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Usman Afzal Minhas says:

ASTAGHFIRULLAH!



Guilt is a good thing. It means you are worried about getting yourself on the right path. So, its a good thing. Consistency in your action is a hard thing to achieve. There’s a hadith, that goes something like, A little good deed, done every day/regularly is better than a great good deed done only once.

The real motivating force behind prayer or any other action done for Allah, is faith. The stronger that is, the stronger your chance to do the action.

The way that I found to achieve faith and consistency in action, was associating myself with people and an environment that makes it easy for me and encourages me to pray and do good, and makes it difficult for me to do wrong.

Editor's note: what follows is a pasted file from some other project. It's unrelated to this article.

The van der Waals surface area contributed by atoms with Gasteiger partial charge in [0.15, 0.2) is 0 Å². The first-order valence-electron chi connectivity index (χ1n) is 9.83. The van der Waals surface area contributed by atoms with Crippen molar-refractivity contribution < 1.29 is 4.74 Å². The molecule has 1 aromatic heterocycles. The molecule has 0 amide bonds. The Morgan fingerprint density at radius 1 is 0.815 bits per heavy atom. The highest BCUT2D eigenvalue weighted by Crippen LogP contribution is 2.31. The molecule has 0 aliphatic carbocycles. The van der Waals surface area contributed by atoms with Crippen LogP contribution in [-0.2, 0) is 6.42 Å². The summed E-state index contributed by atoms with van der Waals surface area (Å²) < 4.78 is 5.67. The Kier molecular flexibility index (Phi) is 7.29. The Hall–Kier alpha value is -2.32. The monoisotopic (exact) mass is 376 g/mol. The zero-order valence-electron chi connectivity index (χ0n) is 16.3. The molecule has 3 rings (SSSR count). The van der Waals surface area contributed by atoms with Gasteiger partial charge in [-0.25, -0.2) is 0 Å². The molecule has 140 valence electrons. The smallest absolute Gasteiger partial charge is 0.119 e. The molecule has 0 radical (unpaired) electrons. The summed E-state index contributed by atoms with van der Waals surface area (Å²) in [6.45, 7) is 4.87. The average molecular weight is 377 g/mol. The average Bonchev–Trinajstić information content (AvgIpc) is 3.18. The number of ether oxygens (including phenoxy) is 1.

Second way to increase your faith is to read and recite the Quran. in Arabic. and in your own language too, but in Arabic is very important. It has an effect of its own.

As far as the part about music being at odds with prayer, well, music is at odds with Allah’s commandment, not with prayer. And all the other things you mentioned, feeling happy, laughing are not. You can do all that, no one’s stopping you. But, music is something that is in conflict with Allah’s commandment. And maybe your prayer can become a way of getting you to submit yourself to Allah’s commandment in the rest of your life, so I wouldn’t recommend leaving prayer just because of the fact that the other parts of my life aren’t entirely upto mark. That is actually another trick Shaitan tries to play on us. We must do what we find the capacity to do and at the same time, keep working to increase our capacity.



malinink says:

Thank you Shajee 🙂 we need more people like you.